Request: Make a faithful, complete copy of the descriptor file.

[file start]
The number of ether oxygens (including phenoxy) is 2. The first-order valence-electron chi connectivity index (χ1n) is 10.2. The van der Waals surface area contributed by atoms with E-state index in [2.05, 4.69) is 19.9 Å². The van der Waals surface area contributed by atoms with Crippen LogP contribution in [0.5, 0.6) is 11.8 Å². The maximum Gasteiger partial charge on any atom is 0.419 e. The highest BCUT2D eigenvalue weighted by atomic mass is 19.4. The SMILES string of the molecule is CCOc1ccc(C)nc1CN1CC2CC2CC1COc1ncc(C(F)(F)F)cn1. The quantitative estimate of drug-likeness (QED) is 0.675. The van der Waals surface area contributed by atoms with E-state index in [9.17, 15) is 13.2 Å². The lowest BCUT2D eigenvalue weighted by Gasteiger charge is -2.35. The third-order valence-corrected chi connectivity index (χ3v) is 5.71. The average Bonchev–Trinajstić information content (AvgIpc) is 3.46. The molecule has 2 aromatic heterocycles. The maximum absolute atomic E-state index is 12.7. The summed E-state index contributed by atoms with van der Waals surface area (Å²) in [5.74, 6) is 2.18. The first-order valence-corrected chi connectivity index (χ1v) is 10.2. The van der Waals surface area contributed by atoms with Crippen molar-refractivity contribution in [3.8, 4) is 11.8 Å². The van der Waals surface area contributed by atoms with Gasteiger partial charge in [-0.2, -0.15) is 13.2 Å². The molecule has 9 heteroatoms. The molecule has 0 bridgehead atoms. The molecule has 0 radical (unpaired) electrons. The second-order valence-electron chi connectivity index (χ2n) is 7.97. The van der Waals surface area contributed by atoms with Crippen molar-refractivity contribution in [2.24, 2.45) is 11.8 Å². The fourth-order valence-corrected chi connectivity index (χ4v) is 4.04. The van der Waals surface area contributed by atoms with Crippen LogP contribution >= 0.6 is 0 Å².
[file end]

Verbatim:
The number of ether oxygens (including phenoxy) is 2. The first-order valence-electron chi connectivity index (χ1n) is 10.2. The van der Waals surface area contributed by atoms with E-state index in [2.05, 4.69) is 19.9 Å². The van der Waals surface area contributed by atoms with Crippen LogP contribution in [0.5, 0.6) is 11.8 Å². The maximum Gasteiger partial charge on any atom is 0.419 e. The highest BCUT2D eigenvalue weighted by atomic mass is 19.4. The SMILES string of the molecule is CCOc1ccc(C)nc1CN1CC2CC2CC1COc1ncc(C(F)(F)F)cn1. The quantitative estimate of drug-likeness (QED) is 0.675. The van der Waals surface area contributed by atoms with E-state index in [9.17, 15) is 13.2 Å². The lowest BCUT2D eigenvalue weighted by Gasteiger charge is -2.35. The third-order valence-corrected chi connectivity index (χ3v) is 5.71. The average Bonchev–Trinajstić information content (AvgIpc) is 3.46. The molecule has 2 aromatic heterocycles. The maximum absolute atomic E-state index is 12.7. The summed E-state index contributed by atoms with van der Waals surface area (Å²) in [5.74, 6) is 2.18. The first-order valence-corrected chi connectivity index (χ1v) is 10.2. The van der Waals surface area contributed by atoms with Crippen molar-refractivity contribution in [3.8, 4) is 11.8 Å². The van der Waals surface area contributed by atoms with Gasteiger partial charge in [-0.2, -0.15) is 13.2 Å². The molecule has 9 heteroatoms. The molecule has 0 bridgehead atoms. The molecule has 0 radical (unpaired) electrons. The second-order valence-electron chi connectivity index (χ2n) is 7.97. The van der Waals surface area contributed by atoms with Crippen molar-refractivity contribution in [2.24, 2.45) is 11.8 Å². The fourth-order valence-corrected chi connectivity index (χ4v) is 4.04. The van der Waals surface area contributed by atoms with Crippen LogP contribution >= 0.6 is 0 Å².